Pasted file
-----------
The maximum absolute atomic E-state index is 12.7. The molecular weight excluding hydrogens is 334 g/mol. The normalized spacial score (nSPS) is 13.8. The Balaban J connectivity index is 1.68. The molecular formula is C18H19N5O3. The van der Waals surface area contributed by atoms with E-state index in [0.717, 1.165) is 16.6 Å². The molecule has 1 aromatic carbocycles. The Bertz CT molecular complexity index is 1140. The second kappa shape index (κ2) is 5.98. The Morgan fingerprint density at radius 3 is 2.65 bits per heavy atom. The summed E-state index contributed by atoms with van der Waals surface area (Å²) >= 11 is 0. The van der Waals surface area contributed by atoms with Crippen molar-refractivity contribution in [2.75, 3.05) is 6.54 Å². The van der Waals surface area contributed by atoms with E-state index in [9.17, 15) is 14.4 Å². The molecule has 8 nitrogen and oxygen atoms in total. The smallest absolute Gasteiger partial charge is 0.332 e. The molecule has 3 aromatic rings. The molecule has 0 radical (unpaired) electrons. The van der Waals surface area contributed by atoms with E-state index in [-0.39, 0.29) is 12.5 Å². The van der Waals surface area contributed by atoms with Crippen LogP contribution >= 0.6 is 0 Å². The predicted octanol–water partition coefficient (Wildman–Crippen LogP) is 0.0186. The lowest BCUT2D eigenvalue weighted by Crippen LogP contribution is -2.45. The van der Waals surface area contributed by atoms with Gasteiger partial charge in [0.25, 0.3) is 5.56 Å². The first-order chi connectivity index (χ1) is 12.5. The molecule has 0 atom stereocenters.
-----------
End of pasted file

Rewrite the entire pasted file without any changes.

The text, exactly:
The maximum absolute atomic E-state index is 12.7. The molecular weight excluding hydrogens is 334 g/mol. The normalized spacial score (nSPS) is 13.8. The Balaban J connectivity index is 1.68. The molecular formula is C18H19N5O3. The van der Waals surface area contributed by atoms with E-state index in [0.717, 1.165) is 16.6 Å². The molecule has 1 aromatic carbocycles. The Bertz CT molecular complexity index is 1140. The second kappa shape index (κ2) is 5.98. The Morgan fingerprint density at radius 3 is 2.65 bits per heavy atom. The summed E-state index contributed by atoms with van der Waals surface area (Å²) >= 11 is 0. The van der Waals surface area contributed by atoms with Crippen molar-refractivity contribution in [2.75, 3.05) is 6.54 Å². The van der Waals surface area contributed by atoms with E-state index in [9.17, 15) is 14.4 Å². The molecule has 8 nitrogen and oxygen atoms in total. The smallest absolute Gasteiger partial charge is 0.332 e. The molecule has 3 aromatic rings. The molecule has 0 radical (unpaired) electrons. The van der Waals surface area contributed by atoms with E-state index in [-0.39, 0.29) is 12.5 Å². The van der Waals surface area contributed by atoms with Crippen LogP contribution >= 0.6 is 0 Å². The predicted octanol–water partition coefficient (Wildman–Crippen LogP) is 0.0186. The lowest BCUT2D eigenvalue weighted by Crippen LogP contribution is -2.45. The van der Waals surface area contributed by atoms with Gasteiger partial charge in [0.25, 0.3) is 5.56 Å². The first-order chi connectivity index (χ1) is 12.5. The molecule has 0 atom stereocenters.